rose as much as 11% on Monday, after New York-based
Apollo Global Management
was the latest private-equity firm to confirm interest in the U.K.’s fourth-biggest grocer.
Apollo said in a statement it is “in the preliminary stages of evaluating a possible offer for Morrisons,” but that no approach had been made to the board of Morrisons and “there can be no certainty that any offer will be made.”
Read:Shares in Amazon Partner Morrisons Soared After a $12.10 Billion Approach. These Retailers Could Also Be Targets.
The development comes just two days after a £6.3 billion ($8.72 billion) takeover bid from a group led by SoftBank-backed Fortress Investment Group was accepted by the supermarket chain based in northern England, which was started as a market stall in 1899.
Just weeks before this development it rejected an unsolicited £8.7 billion bid from private-equity firm Clayton, Dubilier & Rice.
European stocks are beginning to become more attractive to global investors following the height of the Covid-19 pandemic, as the success of vaccine programs trigger the reopening of European economies, with some stocks seen as being relatively cheap.
Last month, the sale of
-owned Asda, the U.K.’s third-largest grocer, to British retailer EG Group and private-equity firm TDR Capital, was cleared by regulators.
Retailers, faced with fierce competition from discounters and the online giants, have fairly low valuations, and benefit from property ownership and good cash-flow generation. This is good news for Morrisons’ investors if there is a bid battle.
The U.K.-listed supermarket group has a wholesale deal with Amazon providing the technology giant with produce for same-day delivery. While the business would be a good fit for Amazon, which already owns WholeFoods, it has tended to avoid bid battles.
Morrisons’ shares had fallen 5.11% over the past 12 months, before the bid interest, dragged down by the tough competition, low margins, and many of the veteran players having to pay high rent on stores at a time when shoppers are making more of their purchases online. Morrisons has 497 shops.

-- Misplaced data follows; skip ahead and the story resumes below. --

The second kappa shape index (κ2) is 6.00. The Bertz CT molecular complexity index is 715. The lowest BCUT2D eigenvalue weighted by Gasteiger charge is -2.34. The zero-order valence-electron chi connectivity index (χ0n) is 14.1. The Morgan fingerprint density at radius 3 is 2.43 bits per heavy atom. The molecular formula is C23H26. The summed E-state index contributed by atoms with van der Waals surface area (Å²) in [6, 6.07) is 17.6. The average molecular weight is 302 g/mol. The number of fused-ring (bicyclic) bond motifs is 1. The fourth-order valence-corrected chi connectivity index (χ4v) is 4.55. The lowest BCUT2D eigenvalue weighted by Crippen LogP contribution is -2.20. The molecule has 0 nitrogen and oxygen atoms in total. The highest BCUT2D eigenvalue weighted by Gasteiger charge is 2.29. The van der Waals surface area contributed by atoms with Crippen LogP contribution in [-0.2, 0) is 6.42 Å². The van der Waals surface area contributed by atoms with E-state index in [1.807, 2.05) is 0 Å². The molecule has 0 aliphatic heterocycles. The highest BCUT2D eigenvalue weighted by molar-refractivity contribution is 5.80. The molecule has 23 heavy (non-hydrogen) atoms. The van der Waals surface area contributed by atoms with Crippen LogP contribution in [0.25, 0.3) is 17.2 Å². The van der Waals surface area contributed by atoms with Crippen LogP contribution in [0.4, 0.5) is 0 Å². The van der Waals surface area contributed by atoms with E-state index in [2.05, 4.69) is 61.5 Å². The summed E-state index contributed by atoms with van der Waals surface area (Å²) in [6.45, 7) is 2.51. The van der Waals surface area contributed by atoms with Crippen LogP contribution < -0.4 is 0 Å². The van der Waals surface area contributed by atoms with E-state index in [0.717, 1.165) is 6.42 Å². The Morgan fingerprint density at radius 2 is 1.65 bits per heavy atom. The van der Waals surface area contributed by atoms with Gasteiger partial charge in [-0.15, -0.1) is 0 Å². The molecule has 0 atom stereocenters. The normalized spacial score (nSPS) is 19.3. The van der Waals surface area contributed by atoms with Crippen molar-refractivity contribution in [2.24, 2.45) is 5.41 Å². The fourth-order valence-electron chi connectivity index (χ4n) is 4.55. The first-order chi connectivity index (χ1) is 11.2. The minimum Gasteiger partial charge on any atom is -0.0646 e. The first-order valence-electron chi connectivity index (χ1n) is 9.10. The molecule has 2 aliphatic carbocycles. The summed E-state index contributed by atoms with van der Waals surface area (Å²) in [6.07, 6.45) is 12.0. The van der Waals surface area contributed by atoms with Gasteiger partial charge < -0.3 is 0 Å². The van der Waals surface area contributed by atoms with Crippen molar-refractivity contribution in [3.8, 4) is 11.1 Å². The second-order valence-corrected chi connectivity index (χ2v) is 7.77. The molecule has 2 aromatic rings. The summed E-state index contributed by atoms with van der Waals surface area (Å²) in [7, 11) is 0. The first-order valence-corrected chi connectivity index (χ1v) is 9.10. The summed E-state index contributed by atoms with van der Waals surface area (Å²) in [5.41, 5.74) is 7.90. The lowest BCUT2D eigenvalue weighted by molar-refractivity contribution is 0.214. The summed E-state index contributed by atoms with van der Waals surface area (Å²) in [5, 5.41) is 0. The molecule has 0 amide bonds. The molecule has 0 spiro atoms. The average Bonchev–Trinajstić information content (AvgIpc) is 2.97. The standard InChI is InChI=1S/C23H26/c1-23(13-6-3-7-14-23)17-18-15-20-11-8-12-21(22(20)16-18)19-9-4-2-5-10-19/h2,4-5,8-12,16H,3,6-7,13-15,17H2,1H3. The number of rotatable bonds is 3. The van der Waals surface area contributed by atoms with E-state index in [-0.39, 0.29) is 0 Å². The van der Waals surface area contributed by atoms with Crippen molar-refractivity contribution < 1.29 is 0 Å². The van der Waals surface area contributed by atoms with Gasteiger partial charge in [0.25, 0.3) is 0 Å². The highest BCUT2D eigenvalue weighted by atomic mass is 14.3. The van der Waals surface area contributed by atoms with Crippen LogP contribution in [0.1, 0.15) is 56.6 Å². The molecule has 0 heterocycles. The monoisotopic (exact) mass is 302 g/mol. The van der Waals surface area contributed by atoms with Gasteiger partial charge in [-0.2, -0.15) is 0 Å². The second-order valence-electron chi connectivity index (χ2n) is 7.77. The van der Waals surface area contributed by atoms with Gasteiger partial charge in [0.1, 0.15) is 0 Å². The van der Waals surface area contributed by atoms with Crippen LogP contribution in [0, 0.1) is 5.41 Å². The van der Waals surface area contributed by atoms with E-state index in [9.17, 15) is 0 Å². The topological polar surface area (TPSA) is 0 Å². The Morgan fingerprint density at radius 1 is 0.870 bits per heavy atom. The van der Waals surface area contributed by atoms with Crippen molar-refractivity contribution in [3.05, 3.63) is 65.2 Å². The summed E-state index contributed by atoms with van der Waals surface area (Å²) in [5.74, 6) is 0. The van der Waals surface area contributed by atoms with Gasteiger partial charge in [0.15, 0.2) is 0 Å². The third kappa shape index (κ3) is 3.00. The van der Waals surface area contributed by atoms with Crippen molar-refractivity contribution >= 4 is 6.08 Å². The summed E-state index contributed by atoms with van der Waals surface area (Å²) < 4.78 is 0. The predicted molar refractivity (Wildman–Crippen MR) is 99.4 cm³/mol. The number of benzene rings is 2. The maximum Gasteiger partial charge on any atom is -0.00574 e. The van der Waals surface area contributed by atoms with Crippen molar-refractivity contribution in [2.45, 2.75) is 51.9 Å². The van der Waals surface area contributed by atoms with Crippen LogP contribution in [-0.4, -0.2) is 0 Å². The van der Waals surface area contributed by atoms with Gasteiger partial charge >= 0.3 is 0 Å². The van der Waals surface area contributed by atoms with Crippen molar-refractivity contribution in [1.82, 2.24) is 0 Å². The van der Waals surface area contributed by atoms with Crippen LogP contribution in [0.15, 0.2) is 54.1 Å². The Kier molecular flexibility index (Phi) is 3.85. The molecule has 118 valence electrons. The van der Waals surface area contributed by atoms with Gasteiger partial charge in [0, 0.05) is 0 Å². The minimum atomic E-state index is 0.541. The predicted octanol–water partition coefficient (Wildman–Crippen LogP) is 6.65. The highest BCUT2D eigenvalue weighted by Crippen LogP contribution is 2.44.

Read:U.K. Grocer Morrisons Is a Smart Investment for the Coronavirus Era
The grocer has a different strategy to its rivals. It owns 19 food-producing sites, ranging from abattoirs to farms, which means it has more control over its supply chain and has the potential to make higher profit margins. It also owns the freehold for 85% of its stores, which could be leveraged for future borrowing.
Property could be key to unlocking value and make retail a good defensive play.
an analyst at RBC Capital Markets, wrote a note on Sunday highlighting the attractions of the retail sector for longer-term private investors.
“Although the food retail sector faces a tough outlook from discount competition and cost pressures on margins, we think it remains attractive to private-equity firms for its quasi bondlike cashflows,” Chamberlain wrote.
“We do think though that property asset backing is desirable for private-equity investors, as it supports a higher degree of financial leverage, and would be helpful for securing a higher credit rating in the bond market were a business to be refinanced,” he added.
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